Tech Tips
My Mac Magazine #40, Aug. ’98

It’s time for the buzzword of the decade: virus. Yes, I know it instills panic and fear into the heart of many, but it shouldn’t. This article will hopefully clue you in to (if not already) the most recent virus on the Mac platform and hopefully dispel a couple myths.

Before getting too far into this article, let me reassure you that there are not that many contagious critters that you can contract on the Mac platform. Windows is a different story and, as you will see later, is a major contributor to the number of viruses on the Mac with the Microsoft Office macro viruses. If it were not for the most recent virus (AutoStart and its variants) this article would almost not be worth writing/reading…

The latest actual virus to reach Macintosh users is the AutoStart “worm”. It is actually a worm and not a virus. What’s the difference? A virus will damage/modify other programs/files to spread itself. A worm, on the other hand, only replicates itself. Technical descriptor notwithstanding, they all can and do perform damage to your computer. This particular critter copies itself to your hard disk, and then tries to copy itself to (virtually) any other volume available to it. The basics of AutoStart is an invisible file on your hard drive named “Desktop Print Spooler” or “DB”. Do not confuse these with the necessary files named “Desktop Printer Spooler” or “Desktop DB” both of which your computer needs to run. The most common ways for this worm to spread is through the AutoPlay feature of QuickTime 2.0 up which will automatically run certain programs upon mounting of the volume containing them. For those not familiar with AutoPlay (of QuickTime) it’s a feature that runs the program from a CD as soon as you insert it in the drive, thus saving you time from finding the actual program. Unless I missed something, this is a feature originating from Windows 95 which is actually useful (those that use Windows-based PCs will understand) on PCs, but not on a Mac. I’ll leave out the specifics for you to read, most of which are available at the following sites:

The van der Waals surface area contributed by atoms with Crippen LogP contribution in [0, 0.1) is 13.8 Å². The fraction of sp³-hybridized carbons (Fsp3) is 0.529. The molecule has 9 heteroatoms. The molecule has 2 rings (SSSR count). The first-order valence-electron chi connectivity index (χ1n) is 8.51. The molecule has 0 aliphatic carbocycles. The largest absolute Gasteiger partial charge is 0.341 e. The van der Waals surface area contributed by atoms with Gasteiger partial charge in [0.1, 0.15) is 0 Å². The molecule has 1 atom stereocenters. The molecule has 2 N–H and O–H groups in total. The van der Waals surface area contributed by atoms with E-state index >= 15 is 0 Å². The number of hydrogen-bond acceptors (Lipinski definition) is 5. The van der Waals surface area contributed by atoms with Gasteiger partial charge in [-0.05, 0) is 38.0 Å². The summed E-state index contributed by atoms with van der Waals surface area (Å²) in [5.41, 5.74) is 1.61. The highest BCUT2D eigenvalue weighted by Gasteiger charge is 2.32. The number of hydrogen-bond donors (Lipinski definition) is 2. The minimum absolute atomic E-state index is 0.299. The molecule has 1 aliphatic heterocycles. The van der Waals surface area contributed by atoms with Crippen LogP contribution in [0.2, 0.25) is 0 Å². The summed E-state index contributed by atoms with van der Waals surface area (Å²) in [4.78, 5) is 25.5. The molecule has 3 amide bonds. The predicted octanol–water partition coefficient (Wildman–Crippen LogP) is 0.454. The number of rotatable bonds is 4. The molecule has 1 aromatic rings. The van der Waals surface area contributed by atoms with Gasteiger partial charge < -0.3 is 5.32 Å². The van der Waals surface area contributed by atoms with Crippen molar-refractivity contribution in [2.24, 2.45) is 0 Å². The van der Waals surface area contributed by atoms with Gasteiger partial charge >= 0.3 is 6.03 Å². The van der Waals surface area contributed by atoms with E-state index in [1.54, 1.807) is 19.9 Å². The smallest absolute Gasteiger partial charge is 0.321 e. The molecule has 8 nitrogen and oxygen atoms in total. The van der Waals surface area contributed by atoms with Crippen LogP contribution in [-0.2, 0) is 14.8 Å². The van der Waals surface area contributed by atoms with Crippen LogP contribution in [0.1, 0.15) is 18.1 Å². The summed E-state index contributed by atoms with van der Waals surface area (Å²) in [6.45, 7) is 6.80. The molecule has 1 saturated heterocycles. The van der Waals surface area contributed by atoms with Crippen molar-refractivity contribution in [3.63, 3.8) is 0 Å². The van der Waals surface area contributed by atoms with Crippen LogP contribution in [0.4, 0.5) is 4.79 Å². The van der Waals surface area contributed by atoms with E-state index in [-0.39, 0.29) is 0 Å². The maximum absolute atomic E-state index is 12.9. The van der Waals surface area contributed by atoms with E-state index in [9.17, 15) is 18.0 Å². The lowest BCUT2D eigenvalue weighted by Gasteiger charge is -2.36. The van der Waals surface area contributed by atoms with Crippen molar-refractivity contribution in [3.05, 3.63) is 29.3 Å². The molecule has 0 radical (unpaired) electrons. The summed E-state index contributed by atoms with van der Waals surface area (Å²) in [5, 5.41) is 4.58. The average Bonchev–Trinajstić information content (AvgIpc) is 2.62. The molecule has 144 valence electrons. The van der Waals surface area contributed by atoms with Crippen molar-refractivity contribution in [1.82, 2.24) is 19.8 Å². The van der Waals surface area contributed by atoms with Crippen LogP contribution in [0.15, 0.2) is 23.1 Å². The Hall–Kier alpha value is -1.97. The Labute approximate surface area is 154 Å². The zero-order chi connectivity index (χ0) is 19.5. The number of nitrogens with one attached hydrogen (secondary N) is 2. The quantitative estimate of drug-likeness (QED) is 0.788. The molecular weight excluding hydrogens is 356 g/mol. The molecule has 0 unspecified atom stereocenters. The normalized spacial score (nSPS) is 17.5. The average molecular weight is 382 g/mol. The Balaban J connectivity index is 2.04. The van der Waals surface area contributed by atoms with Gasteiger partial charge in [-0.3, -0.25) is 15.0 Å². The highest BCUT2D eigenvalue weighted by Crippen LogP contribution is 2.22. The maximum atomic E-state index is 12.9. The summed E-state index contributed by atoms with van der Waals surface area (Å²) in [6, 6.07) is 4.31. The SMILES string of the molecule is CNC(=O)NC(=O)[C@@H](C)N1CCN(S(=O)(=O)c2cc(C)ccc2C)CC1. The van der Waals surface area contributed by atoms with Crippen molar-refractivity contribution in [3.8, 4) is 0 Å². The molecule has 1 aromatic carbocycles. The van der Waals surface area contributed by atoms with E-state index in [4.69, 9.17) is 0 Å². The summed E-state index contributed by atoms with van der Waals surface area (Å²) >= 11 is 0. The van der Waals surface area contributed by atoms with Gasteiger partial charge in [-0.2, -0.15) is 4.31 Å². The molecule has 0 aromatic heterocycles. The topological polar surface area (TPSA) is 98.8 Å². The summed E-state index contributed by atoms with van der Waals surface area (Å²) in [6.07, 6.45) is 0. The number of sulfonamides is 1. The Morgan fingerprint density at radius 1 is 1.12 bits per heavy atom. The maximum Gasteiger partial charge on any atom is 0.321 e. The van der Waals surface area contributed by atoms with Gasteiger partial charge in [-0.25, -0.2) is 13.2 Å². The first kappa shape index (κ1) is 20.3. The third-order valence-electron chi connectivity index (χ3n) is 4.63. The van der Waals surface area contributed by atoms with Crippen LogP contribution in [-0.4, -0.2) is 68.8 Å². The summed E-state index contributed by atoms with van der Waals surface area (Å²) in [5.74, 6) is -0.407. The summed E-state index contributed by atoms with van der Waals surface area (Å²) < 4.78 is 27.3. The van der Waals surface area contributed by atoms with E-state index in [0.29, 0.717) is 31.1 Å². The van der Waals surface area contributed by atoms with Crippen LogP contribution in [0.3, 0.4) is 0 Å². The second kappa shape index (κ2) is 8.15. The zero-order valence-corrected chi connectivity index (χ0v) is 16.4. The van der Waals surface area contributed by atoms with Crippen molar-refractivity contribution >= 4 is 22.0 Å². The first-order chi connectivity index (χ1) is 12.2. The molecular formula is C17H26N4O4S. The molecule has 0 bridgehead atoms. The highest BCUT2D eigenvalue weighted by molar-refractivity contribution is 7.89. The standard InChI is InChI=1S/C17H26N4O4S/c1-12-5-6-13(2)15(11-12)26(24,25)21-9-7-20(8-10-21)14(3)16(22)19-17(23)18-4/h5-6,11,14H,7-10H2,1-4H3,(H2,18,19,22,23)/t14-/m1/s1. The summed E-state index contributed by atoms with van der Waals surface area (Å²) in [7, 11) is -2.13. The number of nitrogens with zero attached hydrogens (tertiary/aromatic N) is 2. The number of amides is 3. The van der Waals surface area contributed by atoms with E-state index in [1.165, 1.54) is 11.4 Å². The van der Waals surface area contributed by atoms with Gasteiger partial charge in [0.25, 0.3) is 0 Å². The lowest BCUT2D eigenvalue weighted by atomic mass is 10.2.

The other heavy hitter on both Mac and Wintel machines are those generated from macros used by Microsoft Office products (particularly Word and Excel). These are the first viruses, I’m aware of, that are actually contained within the document and not the application. Macro viruses, contained within an Office document, run small macro scripts which can potentially damage things. The only real nasty ones (like delete hard drives and such) are on the Windows platform and do not work on the Mac. There are annoying ones, such as those that force you to save every document as a template (hence, a new copy every time you hit ‘Save’) which I’ve hit on the Mac several times. I’ve seen infection occur for receiving an attachment via email that, after the attached document was opened, infected the machine. The sources listed above are good starting points if you desire more information on the macro viruses.